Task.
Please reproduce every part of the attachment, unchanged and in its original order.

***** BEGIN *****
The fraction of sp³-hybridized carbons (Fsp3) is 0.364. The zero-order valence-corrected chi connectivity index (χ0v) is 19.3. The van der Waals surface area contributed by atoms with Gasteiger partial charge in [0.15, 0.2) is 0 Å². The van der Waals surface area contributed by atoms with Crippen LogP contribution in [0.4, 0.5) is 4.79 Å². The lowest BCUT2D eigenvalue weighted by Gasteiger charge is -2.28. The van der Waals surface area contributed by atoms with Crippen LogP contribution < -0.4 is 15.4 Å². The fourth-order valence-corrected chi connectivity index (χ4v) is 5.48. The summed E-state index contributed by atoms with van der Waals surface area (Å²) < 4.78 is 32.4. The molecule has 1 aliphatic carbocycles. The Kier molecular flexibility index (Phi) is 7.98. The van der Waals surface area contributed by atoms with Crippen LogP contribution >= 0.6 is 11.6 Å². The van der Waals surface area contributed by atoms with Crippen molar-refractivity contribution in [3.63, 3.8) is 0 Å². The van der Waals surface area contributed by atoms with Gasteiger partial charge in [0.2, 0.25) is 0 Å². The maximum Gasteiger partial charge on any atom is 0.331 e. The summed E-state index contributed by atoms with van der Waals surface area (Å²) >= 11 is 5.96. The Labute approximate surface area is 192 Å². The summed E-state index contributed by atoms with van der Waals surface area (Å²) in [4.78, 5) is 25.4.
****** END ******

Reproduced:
The fraction of sp³-hybridized carbons (Fsp3) is 0.364. The zero-order valence-corrected chi connectivity index (χ0v) is 19.3. The van der Waals surface area contributed by atoms with Gasteiger partial charge in [0.15, 0.2) is 0 Å². The van der Waals surface area contributed by atoms with Crippen LogP contribution in [0.4, 0.5) is 4.79 Å². The lowest BCUT2D eigenvalue weighted by Gasteiger charge is -2.28. The van der Waals surface area contributed by atoms with Crippen LogP contribution < -0.4 is 15.4 Å². The fourth-order valence-corrected chi connectivity index (χ4v) is 5.48. The summed E-state index contributed by atoms with van der Waals surface area (Å²) < 4.78 is 32.4. The molecule has 1 aliphatic carbocycles. The Kier molecular flexibility index (Phi) is 7.98. The van der Waals surface area contributed by atoms with Crippen LogP contribution >= 0.6 is 11.6 Å². The van der Waals surface area contributed by atoms with Crippen molar-refractivity contribution in [3.63, 3.8) is 0 Å². The van der Waals surface area contributed by atoms with Gasteiger partial charge in [0.2, 0.25) is 0 Å². The maximum Gasteiger partial charge on any atom is 0.331 e. The summed E-state index contributed by atoms with van der Waals surface area (Å²) >= 11 is 5.96. The Labute approximate surface area is 192 Å². The summed E-state index contributed by atoms with van der Waals surface area (Å²) in [4.78, 5) is 25.4.